Although it can be said that this visual consciousness takes no heed and is inattentive of the sight of the words on the bottom of the page, as it is of the wall in the background, still it does not have non-determining cognition of them. Thus, it is not at fault because it does have attentive determination of its involved object, the sight of the words on the middle of the page. As a step toward omniscience, however, its field of attention could be expanded so that eventually you could be fully attentive of everything that appears. 

In summary, it is only if a specific consciousness is inattentive of everything in its field of cognition, while one of your other consciousnesses is attentive of its involved object, that it becomes a non-determining cognition. It does not become so if it is merely inattentive of certain things that appear to it. This is because not everything that appears to a consciousness needs be taken as its involved object. Also, if a cognition is attentive of at least something that appears to it and has decisive determination of that, it cannot be a cognition that is completely non-determining by nature. Thus, if a consciousness is inattentive of something that appears to it, it is not pervasive that it must be a non-determining cognition. Nevertheless, as with non-determining cognition, you will not be able to remember the words on the bottom of the page when your vision is focused a few lines above.

Indeterminate Noncongruent Affecting Variables

Suppose the involved object explicitly apprehended by a sensory bare cognition is a noncongruent affecting variable. Such objective entities are imputedly knowable and can only be paid attention to by your consciousness first assuming the aspect of something else, namely its basis for imputation, and then continuing to assume that while also cognizing what is imputedly knowable on it as its basis.

Suppose you are a surgeon seeing a person you are operating on. Your visual consciousness is aimed at the body of a person and so also at the person, and this constitutes the focal object of your visual cognition. The body of a person is the aspect that the cognition assumes, and so a mental hologram of the body arises. What appears clearly, then, as the appearing object, is both a body and a person, and both are objective entities. 

At first, however, only the body is the involved object of the cognition. It is quite possible that your visual cognition stays like that and you do not take the person as your involved object as well. You pay attention only to seeing a body and are inattentive of the fact that you are also seeing a person as an imputation phenomenon on the basis of that body. In such a case, you do not have non-determining cognition of the person. This is because the person that you are inattentive of and the body that is its basis for imputation, and which you have decisive determination of, are both appearing objects in the same cognition. This case, then, is slightly similar to being inattentive of the words at the bottom of the page when reading several lines above. There are, however, significant differences in the two cases.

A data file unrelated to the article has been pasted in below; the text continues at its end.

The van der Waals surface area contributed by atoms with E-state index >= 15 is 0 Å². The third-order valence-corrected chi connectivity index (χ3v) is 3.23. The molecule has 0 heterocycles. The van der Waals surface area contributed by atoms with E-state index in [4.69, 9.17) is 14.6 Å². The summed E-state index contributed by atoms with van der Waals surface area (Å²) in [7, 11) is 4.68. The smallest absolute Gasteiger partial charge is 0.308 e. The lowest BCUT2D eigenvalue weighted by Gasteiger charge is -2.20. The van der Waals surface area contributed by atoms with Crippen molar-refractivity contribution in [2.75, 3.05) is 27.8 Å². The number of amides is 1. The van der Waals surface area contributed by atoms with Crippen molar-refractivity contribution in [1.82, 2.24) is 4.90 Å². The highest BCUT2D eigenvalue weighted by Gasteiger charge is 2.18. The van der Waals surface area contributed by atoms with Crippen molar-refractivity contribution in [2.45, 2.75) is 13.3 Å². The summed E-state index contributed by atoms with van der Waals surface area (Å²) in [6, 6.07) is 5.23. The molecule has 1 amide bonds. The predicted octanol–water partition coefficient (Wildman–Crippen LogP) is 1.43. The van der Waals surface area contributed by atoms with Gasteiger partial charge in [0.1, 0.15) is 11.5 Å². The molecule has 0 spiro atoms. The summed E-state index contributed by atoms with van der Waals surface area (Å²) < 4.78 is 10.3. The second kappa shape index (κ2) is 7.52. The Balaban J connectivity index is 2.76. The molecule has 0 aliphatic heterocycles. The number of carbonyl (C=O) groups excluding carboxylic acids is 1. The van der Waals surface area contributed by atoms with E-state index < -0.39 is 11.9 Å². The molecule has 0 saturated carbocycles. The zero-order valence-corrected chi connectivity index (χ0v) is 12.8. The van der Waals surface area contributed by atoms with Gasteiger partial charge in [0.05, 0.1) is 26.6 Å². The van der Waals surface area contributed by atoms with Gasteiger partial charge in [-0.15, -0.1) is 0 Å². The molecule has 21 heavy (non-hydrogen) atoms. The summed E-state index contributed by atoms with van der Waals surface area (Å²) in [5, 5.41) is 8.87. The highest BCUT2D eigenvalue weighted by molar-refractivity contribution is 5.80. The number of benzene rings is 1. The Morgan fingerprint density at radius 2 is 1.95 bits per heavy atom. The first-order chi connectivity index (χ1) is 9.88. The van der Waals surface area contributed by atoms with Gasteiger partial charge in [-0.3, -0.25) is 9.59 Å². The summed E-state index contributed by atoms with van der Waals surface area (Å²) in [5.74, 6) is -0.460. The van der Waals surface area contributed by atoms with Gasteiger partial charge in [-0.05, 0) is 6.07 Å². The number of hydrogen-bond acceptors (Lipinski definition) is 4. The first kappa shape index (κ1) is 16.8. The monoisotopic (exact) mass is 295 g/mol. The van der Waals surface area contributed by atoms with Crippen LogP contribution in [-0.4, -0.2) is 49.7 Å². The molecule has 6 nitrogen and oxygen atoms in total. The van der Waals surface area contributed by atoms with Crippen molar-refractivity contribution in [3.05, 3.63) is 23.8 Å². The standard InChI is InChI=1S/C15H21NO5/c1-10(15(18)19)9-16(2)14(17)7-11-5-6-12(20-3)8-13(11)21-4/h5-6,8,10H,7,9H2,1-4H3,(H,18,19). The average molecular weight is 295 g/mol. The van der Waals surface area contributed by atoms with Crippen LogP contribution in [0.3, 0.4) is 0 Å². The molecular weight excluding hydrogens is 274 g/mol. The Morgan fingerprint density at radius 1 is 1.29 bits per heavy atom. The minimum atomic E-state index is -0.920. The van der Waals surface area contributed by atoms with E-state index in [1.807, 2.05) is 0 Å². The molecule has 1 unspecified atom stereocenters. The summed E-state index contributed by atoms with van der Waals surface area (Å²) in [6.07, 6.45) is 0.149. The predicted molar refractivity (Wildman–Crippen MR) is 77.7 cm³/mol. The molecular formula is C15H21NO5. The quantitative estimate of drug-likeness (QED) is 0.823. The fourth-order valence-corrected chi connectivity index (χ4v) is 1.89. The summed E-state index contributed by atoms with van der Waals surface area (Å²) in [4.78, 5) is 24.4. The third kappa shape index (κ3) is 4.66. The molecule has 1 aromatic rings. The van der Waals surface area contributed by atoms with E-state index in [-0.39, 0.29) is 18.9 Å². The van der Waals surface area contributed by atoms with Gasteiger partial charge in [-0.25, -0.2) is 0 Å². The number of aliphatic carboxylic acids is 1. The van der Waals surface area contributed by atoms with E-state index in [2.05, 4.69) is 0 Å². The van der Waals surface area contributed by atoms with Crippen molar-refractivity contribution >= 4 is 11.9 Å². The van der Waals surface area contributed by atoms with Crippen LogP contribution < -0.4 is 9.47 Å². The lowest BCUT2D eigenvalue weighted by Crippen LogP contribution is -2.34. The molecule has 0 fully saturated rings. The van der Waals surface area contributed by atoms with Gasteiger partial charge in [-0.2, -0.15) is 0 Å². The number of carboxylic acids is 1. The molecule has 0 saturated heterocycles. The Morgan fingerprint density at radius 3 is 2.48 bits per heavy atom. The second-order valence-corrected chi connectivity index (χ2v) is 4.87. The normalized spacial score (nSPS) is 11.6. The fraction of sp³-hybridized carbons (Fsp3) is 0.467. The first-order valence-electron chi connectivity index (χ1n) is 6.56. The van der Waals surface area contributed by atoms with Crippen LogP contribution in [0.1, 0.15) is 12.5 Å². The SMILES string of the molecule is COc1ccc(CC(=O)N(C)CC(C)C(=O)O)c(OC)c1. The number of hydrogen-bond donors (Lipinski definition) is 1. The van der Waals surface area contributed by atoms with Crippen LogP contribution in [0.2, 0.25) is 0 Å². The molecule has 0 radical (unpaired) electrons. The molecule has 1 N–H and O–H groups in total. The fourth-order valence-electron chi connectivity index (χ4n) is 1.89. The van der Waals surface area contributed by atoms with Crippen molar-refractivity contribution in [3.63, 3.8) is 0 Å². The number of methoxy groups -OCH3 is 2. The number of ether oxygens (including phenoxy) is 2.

If, after reading the words on the middle of the page, you then shift your attention and read the next line below, the sight of the words on the middle of the page are no longer the involved objects of your visual cognition. In the case of paying attention to the body on the operating table as a person after just seeing it merely as a body, however, you do not become inattentive of the body that is its basis for imputation. Previously, only the body was your involved object, but now the person as well is also the involved object. 

Suppose you now see the person lying in bed after the operation. Because of automatically arising grasping for an impossible mode of existence of a person, it will appear as though the person is self-sufficiently knowable. It appears as though you are just seeing a person and not a person as an imputedly knowable phenomenon on the basis of a body. If, from not knowing that this deceptive appearance does not correspond to reality, you are fooled by that appearance, still your visual cognition of the person is not a non-determining one. Although the person’s body is not the involved object of the cognition, the cognition does decisively determine this person as its involved object and not some other patient.